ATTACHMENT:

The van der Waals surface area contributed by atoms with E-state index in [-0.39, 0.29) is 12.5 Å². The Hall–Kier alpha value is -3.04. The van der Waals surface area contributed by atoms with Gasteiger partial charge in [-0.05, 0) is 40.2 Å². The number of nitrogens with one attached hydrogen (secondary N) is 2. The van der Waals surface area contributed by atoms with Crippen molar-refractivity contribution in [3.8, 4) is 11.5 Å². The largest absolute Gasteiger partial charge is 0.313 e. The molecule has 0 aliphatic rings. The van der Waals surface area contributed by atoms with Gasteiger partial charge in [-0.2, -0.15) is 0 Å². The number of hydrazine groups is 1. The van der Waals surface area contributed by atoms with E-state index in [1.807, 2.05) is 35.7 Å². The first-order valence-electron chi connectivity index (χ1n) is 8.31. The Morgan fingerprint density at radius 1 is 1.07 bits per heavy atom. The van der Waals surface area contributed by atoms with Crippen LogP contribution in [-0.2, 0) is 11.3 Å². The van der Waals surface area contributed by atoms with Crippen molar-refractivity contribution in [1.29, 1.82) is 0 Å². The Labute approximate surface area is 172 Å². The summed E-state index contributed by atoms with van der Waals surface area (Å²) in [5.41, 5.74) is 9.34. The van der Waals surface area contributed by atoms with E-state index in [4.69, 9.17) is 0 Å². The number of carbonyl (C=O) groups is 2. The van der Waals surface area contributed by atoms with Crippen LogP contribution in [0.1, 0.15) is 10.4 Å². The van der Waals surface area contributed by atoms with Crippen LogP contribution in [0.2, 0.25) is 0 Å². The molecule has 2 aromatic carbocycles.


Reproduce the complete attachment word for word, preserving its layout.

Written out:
The van der Waals surface area contributed by atoms with E-state index in [-0.39, 0.29) is 12.5 Å². The Hall–Kier alpha value is -3.04. The van der Waals surface area contributed by atoms with Gasteiger partial charge in [-0.05, 0) is 40.2 Å². The number of nitrogens with one attached hydrogen (secondary N) is 2. The van der Waals surface area contributed by atoms with Crippen molar-refractivity contribution in [3.8, 4) is 11.5 Å². The largest absolute Gasteiger partial charge is 0.313 e. The molecule has 0 aliphatic rings. The van der Waals surface area contributed by atoms with Gasteiger partial charge in [-0.2, -0.15) is 0 Å². The number of hydrazine groups is 1. The van der Waals surface area contributed by atoms with E-state index in [1.807, 2.05) is 35.7 Å². The first-order valence-electron chi connectivity index (χ1n) is 8.31. The Morgan fingerprint density at radius 1 is 1.07 bits per heavy atom. The van der Waals surface area contributed by atoms with Crippen LogP contribution in [-0.2, 0) is 11.3 Å². The van der Waals surface area contributed by atoms with Crippen molar-refractivity contribution in [1.29, 1.82) is 0 Å². The Labute approximate surface area is 172 Å². The summed E-state index contributed by atoms with van der Waals surface area (Å²) in [5.41, 5.74) is 9.34. The van der Waals surface area contributed by atoms with E-state index in [4.69, 9.17) is 0 Å². The number of carbonyl (C=O) groups is 2. The van der Waals surface area contributed by atoms with Crippen LogP contribution in [0.1, 0.15) is 10.4 Å². The van der Waals surface area contributed by atoms with Crippen LogP contribution in [0.2, 0.25) is 0 Å². The molecule has 2 aromatic carbocycles.